“Praise be to the God and Father of our Lord Jesus Christ,” we read in Ephesians 1:3, “who has blessed us in the heavenly realms with every spiritual blessing in Christ.”

Notice that it’s past tense. He has already blessed us; we don’t have to try and manipulate Him into doing so. Then, too, He has blessed us “with every spiritual blessing” (emphasis mine). He didn’t leave one out to be conditional on our tithing or fasting or making vows of dedication or whatever. They’re all there. Where? “In Christ”. Our access to these blessings comes not from any magical-style ritual we perform or anything we do, but from our connection to Christ.

Faith is not magic. It’s not a mystical energy we expend to get God to do things for us. It’s not a commodity we possess to get God to like us. It’s an expression of trust in the invisible Lord of the Universe to be who He says He is, whether or not the circumstances look like it.

It isn’t magic, it’s relationship.

Magical Thinking: Do X Get Y

One of my pet peeves is what I call “Magical Thinking”. Most people aren’t going to be familiar with the term, since it’s one I more or less made up, so let me begin by defining what I mean.

The ancient pagan world was full of the idea of magic. Not the card-trick illusions of children’s parties, but the actual idea of magic. The thinking was that you could control the world around you, and particularly what happened to you, by deploying spiritual power through certain rituals.

If you wanted to have children, you made sacrifices to the appropriate god in the hope that they would reciprocate and do what you asked. If you needed an edge in business, you could write the name of your rival on a piece of lead and throw it into a stream or melt it with special incantations to bring about bad circumstances – a curse – for them. Alternatively, you could do other rituals to ward off other people’s curses and bring good luck.

Spiritual power was a commodity. Those considered to have it could sell their influence (quite literally) and make good money using their power on others’ behalf. The idea was that to get X to happen, there were certain rituals or practices you could do that would employ spiritual power to force it to occur.

While in some parts of the world this sort of thing is alive and well, we Westerners don’t have precisely this idea of magic in our culture. But we do have a lot of the thinking behind it.

At its base, Magical Thinking is mechanistic. If you do X, you get Y. It’s very cause-and-effect. Cause and effect is a vital part of our scientific understanding of the world, of course. Things obey the physical laws of the universe. If you throw an apple up in the air, gravity always makes it fall down again. If you strike the same ball in the same spot with the same amount of force in the same direction, you will always get the same result. A white light shone through a prism always diffracts into a rainbow in the same way. Plant wheat, and you do not get beans springing up. If you do X, you get Y. Always.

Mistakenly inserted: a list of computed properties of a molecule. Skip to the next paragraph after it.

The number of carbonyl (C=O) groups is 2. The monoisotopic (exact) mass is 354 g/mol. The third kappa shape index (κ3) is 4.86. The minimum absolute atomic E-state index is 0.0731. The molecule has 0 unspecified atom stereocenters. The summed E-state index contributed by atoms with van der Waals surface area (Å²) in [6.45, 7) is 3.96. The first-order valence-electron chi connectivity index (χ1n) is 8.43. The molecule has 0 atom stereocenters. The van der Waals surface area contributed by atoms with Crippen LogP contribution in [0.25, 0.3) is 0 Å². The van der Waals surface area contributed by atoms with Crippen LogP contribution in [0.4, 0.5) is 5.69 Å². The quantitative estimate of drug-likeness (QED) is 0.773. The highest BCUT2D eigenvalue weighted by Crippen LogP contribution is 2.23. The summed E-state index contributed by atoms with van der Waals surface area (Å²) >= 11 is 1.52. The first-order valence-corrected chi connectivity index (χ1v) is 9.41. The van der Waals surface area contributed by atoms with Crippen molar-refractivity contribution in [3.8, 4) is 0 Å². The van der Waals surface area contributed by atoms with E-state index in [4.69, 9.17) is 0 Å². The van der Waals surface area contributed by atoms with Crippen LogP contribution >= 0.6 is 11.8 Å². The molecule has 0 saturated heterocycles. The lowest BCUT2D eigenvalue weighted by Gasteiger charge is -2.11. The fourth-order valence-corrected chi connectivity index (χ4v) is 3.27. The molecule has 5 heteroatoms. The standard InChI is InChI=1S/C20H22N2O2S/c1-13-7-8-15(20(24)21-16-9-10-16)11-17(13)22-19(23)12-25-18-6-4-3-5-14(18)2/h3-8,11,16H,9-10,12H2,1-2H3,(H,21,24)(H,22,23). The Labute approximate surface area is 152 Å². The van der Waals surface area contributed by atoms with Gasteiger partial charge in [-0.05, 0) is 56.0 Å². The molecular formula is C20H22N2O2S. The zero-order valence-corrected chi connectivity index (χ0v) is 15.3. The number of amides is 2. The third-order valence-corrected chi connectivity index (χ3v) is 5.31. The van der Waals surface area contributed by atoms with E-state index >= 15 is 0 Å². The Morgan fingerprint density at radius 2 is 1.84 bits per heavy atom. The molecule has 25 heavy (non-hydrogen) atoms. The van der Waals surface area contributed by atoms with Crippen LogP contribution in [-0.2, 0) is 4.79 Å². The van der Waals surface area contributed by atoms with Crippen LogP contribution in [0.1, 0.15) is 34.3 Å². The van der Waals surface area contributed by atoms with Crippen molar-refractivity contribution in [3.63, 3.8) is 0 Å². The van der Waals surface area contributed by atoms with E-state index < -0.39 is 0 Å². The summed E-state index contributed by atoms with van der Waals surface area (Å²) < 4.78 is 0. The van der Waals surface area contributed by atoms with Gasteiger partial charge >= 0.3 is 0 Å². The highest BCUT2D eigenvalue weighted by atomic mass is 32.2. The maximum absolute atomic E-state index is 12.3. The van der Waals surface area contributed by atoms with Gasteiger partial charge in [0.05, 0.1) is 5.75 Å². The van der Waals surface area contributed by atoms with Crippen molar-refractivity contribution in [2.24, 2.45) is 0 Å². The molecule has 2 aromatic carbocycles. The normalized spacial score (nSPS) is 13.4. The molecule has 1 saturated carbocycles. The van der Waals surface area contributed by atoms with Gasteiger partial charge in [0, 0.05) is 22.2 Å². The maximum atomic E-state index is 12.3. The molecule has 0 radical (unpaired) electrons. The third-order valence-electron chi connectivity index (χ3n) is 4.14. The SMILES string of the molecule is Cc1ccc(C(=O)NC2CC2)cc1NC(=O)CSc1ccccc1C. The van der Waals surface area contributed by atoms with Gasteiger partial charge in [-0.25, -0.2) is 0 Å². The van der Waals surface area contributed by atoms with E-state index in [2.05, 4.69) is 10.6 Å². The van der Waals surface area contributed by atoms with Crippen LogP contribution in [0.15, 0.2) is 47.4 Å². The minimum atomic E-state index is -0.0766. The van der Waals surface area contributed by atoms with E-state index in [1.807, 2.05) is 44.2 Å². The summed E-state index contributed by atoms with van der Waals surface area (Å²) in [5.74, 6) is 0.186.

The difficulty comes when we try to apply this same mechanistic logic to human relationships and the spiritual world.

Mechanistic thinking applied to human personality and relationships is generally called Behaviourism. It’s the Pavlov’s dog idea. Apply stimulus A and result B always occurs. Therefore if result B has occurred, it must logically be because stimulus A was applied. On very basic levels it has some truth to it, but it’s mostly been discredited for higher levels of personality and relationship, so I don’t want to spend too much time on it. My basic objection to it is that it is completely deterministic and denies the idea of human free will. If stimulus A (let’s say, someone hitting me) happens to me, I do have a very real decision to make about what to do about it. I’m not a robot.

It’s even worse when you apply it to things spiritual.

The mechanistic “Do X get Y” reasoning can get us into all kinds of trouble.

Let’s take the subject of the tithe. If you listen to a lot of TV preachers (I shan’t bother to name them because new ones are always coming along), you get the idea that tithing is the key to God’s blessing. Taking out all of the hype, they espouse the notion that the link between tithing and blessings (usually material) is an absolute and automatic one. If you give to God, He will give back to you. If you don’t tithe, God will cause all your money to trickle away.

Tithing thus becomes the tool we use to push God’s “bless me with more stuff” button. It’s the same with the whole “word of faith” movement. “Sow your seed of faith” by giving to this or that ministry or whatever the current teaching is, and in due course God will reward you with whatever you have asked him for. Your “seed” of faith grows into what you have requested.

The problem is that in the process, God becomes a sort of vending machine. Put faith in and get a coke out. If you don’t get a coke out, you must have not put enough faith in, or put your faith in the wrong hole, or put it in backwards or something.

God is not a vending machine. He has a will and purposes of His own, and is not there merely to give us stuff.

Or we might look at fasting. This is another discipline of the spiritual life that so often gets misused or misunderstood. With the mechanistic “Do X get Y” mentality I call Magical Thinking, fasting becomes another tool to manipulate God into doing what we want.